While many people assume the property market across the country rises and falls in sync with one another, the reality is that the values in each state, and even each suburb move at slightly different rates.
Over the past 18 months, we’ve seen broad-based property price growth across the country. Fuelled by ultra-low interest rates, Government stimulus and a lack of supply leading to prices rising by approximately 30%. However, different areas of the market have performed incredibly well, including houses in regional locations and cities like Brisbane while other segments such as units have not kept pace.
In terms of the housing market, virtually all segments have been in the growth phase over the past few years, but now with rising interest rates and issues with affordability, a number of markets across the country have begun to slow down.
Looking at the latest data from CoreLogic, we can see that national dwelling prices have started to slow down across the major capital cities, suggesting that we are at the peak on a national level.
Looking at the different capital cities and the most recent falls are being led by Sydney and Melbourne. Over the past month, dwelling values are down -0.27% across the five major capital city markets.
Sydney prices are lower by -0.61% while Melbourne prices are -0.44% lower. The smaller capital cities are still seeing modest rises, however, Adelaide is outperforming the rest of the country at the moment, up 0.71% on the month.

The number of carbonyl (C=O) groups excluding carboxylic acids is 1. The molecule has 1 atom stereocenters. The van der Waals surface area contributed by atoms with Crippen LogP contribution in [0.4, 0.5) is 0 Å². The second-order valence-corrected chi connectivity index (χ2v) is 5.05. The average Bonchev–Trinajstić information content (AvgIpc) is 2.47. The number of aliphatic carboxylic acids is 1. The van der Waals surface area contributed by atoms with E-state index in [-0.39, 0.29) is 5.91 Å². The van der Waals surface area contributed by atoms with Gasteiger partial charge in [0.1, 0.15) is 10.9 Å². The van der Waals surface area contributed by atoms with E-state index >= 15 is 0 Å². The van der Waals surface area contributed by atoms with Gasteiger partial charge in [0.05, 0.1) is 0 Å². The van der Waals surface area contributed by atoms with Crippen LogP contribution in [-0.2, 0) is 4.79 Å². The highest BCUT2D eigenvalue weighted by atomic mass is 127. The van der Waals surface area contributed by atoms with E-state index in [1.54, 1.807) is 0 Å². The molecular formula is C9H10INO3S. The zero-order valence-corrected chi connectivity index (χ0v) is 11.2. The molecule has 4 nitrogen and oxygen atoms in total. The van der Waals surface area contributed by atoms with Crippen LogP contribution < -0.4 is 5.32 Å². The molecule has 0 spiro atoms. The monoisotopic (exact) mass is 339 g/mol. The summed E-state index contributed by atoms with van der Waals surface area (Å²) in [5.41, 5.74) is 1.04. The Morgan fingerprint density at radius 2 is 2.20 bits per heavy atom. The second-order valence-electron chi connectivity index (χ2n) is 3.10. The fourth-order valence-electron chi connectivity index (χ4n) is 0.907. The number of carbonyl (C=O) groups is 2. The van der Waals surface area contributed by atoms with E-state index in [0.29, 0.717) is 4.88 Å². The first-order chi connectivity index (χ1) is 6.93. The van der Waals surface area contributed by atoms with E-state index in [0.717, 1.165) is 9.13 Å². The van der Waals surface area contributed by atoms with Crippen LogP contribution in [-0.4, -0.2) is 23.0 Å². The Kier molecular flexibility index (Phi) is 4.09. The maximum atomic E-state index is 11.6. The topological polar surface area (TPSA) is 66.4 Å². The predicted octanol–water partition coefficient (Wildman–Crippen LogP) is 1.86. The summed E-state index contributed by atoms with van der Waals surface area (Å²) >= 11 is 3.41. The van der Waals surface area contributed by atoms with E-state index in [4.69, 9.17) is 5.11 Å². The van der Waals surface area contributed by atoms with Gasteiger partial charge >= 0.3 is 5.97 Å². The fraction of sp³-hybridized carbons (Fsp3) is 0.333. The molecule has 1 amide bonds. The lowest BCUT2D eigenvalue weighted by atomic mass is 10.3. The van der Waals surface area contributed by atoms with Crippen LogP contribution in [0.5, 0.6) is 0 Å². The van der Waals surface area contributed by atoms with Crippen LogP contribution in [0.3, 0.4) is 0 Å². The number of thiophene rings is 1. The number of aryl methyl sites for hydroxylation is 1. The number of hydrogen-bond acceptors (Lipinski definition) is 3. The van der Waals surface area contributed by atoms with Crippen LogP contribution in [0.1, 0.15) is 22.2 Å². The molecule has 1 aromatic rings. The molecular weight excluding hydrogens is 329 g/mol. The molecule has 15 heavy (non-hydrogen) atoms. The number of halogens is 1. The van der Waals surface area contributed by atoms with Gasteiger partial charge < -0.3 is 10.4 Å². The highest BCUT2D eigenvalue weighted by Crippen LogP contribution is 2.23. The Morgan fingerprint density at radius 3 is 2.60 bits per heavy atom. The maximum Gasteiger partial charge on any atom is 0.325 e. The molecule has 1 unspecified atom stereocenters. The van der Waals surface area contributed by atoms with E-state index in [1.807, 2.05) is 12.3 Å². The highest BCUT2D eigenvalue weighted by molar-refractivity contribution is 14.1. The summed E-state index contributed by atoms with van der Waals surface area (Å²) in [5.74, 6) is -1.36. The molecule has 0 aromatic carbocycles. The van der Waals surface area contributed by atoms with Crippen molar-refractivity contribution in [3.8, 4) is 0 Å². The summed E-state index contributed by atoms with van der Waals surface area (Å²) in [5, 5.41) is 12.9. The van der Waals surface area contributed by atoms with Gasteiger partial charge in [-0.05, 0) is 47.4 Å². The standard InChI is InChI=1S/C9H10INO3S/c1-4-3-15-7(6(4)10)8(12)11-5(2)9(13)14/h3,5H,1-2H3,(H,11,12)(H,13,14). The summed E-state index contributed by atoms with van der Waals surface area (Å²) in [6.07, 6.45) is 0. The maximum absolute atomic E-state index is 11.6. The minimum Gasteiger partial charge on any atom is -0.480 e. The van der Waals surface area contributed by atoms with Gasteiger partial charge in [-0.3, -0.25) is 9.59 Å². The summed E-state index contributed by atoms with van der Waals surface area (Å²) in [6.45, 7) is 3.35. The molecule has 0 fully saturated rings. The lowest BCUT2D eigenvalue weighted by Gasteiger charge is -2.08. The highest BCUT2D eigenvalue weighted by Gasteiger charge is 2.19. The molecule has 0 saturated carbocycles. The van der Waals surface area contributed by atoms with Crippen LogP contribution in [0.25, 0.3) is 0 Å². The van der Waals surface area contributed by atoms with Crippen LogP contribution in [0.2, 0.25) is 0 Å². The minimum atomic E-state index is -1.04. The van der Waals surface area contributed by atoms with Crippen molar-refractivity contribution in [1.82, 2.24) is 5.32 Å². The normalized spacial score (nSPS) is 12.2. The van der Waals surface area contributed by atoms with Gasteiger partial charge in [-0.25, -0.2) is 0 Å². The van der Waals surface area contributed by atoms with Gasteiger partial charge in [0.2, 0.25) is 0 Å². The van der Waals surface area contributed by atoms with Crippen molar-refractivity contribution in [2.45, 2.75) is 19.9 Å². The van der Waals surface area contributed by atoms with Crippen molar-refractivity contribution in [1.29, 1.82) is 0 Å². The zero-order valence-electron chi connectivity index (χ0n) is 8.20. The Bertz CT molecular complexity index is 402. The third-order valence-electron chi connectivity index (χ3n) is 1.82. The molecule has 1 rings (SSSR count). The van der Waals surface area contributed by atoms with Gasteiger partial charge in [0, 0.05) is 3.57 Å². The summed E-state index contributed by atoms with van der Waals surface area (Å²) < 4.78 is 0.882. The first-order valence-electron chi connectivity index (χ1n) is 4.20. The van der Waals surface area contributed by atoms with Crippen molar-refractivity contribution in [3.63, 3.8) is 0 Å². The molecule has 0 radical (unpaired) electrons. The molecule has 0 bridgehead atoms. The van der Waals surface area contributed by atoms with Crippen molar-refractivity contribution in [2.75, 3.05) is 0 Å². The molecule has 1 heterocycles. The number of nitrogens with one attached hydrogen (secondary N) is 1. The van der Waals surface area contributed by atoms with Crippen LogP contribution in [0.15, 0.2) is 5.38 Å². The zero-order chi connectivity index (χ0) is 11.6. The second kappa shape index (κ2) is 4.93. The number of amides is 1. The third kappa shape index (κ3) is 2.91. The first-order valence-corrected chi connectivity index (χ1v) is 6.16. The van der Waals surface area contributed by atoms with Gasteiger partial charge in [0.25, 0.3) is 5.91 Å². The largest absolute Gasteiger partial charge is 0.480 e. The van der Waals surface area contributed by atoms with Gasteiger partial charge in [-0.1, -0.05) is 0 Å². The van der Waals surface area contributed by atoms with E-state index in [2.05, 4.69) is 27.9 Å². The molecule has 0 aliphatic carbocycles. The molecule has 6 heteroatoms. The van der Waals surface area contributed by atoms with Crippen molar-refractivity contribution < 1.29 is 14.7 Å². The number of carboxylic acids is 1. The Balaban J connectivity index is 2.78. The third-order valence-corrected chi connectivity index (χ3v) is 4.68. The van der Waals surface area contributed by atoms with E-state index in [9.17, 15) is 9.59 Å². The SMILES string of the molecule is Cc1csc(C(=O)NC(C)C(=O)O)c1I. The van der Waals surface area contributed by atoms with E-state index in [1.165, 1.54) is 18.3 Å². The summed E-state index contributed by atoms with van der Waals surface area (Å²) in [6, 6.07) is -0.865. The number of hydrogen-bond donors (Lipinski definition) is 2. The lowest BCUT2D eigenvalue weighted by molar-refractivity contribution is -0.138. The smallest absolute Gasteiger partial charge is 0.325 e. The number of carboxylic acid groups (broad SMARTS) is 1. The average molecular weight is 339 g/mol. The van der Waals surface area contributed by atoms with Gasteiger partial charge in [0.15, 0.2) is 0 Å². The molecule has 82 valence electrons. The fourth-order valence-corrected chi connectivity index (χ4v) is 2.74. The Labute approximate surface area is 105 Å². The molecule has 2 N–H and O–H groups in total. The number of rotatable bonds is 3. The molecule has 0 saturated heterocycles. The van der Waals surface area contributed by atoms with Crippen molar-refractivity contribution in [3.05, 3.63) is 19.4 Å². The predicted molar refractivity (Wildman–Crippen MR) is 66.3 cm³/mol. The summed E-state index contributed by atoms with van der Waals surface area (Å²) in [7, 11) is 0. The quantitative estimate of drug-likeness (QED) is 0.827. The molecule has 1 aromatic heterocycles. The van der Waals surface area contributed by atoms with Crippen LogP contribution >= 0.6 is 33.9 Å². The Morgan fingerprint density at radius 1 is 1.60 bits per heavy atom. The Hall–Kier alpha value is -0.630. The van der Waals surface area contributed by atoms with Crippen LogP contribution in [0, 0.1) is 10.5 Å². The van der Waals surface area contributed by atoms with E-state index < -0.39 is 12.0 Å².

However, across all the capital city markets and regional markets, the rate of growth is continuing to slow down.
This suggests that while Adelaide, Brisbane, Perth and regional Australia are still moving higher, the growth is now starting to slow down. This would put them nearing the top of the property clock.
Markets such as Hobart, Canberra and Darwin appear to be at the top of the property cycle and are showing the first signs of negative monthly growth based on CoreLogic data, which will likely increase in the months ahead.
The largest falls are occurring in Sydney and Melbourne which means they are likely already past their peak and in declining markets.
These two cities are the ones with the highest property prices and also the most sensitive to rising interest rates.
The property cycle moves from periods where prices are rising to periods of no growth and even declines. The current slowdown comes as interest rate rises have made borrowing harder which has been combined with higher living costs in the form of inflation.
While on a national level, property prices are now moving into the stage where they are declining, there is a wide disparity between the large capital cities and the smaller capitals and even regional centres.